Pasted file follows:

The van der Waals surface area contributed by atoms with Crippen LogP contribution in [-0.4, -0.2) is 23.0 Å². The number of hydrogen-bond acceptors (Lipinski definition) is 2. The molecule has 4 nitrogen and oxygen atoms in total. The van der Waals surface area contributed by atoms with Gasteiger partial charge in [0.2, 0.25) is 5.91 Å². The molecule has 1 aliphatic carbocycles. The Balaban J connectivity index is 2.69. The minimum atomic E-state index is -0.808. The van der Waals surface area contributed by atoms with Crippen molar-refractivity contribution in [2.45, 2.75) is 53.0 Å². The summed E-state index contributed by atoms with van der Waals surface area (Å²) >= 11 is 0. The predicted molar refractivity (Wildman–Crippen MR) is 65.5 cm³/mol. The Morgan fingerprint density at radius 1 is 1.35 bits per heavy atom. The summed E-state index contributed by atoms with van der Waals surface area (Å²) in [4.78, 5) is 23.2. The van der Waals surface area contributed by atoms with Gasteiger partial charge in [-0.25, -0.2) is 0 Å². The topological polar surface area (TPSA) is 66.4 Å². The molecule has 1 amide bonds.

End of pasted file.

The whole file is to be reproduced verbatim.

The van der Waals surface area contributed by atoms with Crippen LogP contribution in [-0.4, -0.2) is 23.0 Å². The number of hydrogen-bond acceptors (Lipinski definition) is 2. The molecule has 4 nitrogen and oxygen atoms in total. The van der Waals surface area contributed by atoms with Gasteiger partial charge in [0.2, 0.25) is 5.91 Å². The molecule has 1 aliphatic carbocycles. The Balaban J connectivity index is 2.69. The minimum atomic E-state index is -0.808. The van der Waals surface area contributed by atoms with Crippen molar-refractivity contribution in [2.45, 2.75) is 53.0 Å². The summed E-state index contributed by atoms with van der Waals surface area (Å²) >= 11 is 0. The predicted molar refractivity (Wildman–Crippen MR) is 65.5 cm³/mol. The Morgan fingerprint density at radius 1 is 1.35 bits per heavy atom. The summed E-state index contributed by atoms with van der Waals surface area (Å²) in [4.78, 5) is 23.2. The van der Waals surface area contributed by atoms with Gasteiger partial charge in [-0.25, -0.2) is 0 Å². The topological polar surface area (TPSA) is 66.4 Å². The molecule has 1 amide bonds.